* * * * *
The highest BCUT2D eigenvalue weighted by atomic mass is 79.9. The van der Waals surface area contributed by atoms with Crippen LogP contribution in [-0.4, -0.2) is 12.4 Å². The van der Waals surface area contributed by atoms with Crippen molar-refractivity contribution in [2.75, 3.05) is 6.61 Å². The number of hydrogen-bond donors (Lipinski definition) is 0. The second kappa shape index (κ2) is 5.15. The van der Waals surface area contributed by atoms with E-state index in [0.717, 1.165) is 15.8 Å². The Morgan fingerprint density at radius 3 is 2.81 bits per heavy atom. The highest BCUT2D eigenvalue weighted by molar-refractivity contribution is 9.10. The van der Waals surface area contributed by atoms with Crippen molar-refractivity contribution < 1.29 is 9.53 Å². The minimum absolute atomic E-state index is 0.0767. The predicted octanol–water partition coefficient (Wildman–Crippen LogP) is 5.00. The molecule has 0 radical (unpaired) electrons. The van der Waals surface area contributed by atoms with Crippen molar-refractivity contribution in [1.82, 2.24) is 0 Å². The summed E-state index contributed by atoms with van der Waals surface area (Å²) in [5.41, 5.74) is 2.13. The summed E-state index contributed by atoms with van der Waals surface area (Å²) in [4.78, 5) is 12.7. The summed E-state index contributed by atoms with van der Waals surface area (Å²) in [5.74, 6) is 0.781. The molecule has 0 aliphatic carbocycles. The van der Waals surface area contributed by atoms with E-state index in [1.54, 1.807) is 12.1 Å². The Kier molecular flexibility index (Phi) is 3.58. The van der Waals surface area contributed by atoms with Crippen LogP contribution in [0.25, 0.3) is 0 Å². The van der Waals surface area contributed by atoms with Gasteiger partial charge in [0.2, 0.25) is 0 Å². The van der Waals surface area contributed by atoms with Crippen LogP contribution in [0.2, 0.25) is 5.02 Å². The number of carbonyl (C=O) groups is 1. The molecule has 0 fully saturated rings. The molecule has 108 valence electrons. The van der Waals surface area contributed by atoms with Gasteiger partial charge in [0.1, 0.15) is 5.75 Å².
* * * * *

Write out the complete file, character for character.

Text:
The highest BCUT2D eigenvalue weighted by atomic mass is 79.9. The van der Waals surface area contributed by atoms with Crippen LogP contribution in [-0.4, -0.2) is 12.4 Å². The van der Waals surface area contributed by atoms with Crippen molar-refractivity contribution in [2.75, 3.05) is 6.61 Å². The number of hydrogen-bond donors (Lipinski definition) is 0. The second kappa shape index (κ2) is 5.15. The van der Waals surface area contributed by atoms with E-state index in [0.717, 1.165) is 15.8 Å². The Morgan fingerprint density at radius 3 is 2.81 bits per heavy atom. The highest BCUT2D eigenvalue weighted by molar-refractivity contribution is 9.10. The van der Waals surface area contributed by atoms with Crippen molar-refractivity contribution < 1.29 is 9.53 Å². The minimum absolute atomic E-state index is 0.0767. The predicted octanol–water partition coefficient (Wildman–Crippen LogP) is 5.00. The molecule has 0 radical (unpaired) electrons. The van der Waals surface area contributed by atoms with Crippen molar-refractivity contribution in [1.82, 2.24) is 0 Å². The summed E-state index contributed by atoms with van der Waals surface area (Å²) in [5.41, 5.74) is 2.13. The summed E-state index contributed by atoms with van der Waals surface area (Å²) in [4.78, 5) is 12.7. The summed E-state index contributed by atoms with van der Waals surface area (Å²) in [5.74, 6) is 0.781. The molecule has 0 aliphatic carbocycles. The van der Waals surface area contributed by atoms with E-state index in [1.54, 1.807) is 12.1 Å². The Kier molecular flexibility index (Phi) is 3.58. The van der Waals surface area contributed by atoms with Crippen LogP contribution in [0.25, 0.3) is 0 Å². The van der Waals surface area contributed by atoms with Gasteiger partial charge in [0.2, 0.25) is 0 Å². The van der Waals surface area contributed by atoms with Crippen LogP contribution in [0.2, 0.25) is 5.02 Å². The number of carbonyl (C=O) groups is 1. The molecule has 0 fully saturated rings. The molecule has 108 valence electrons. The van der Waals surface area contributed by atoms with Gasteiger partial charge in [0.1, 0.15) is 5.75 Å².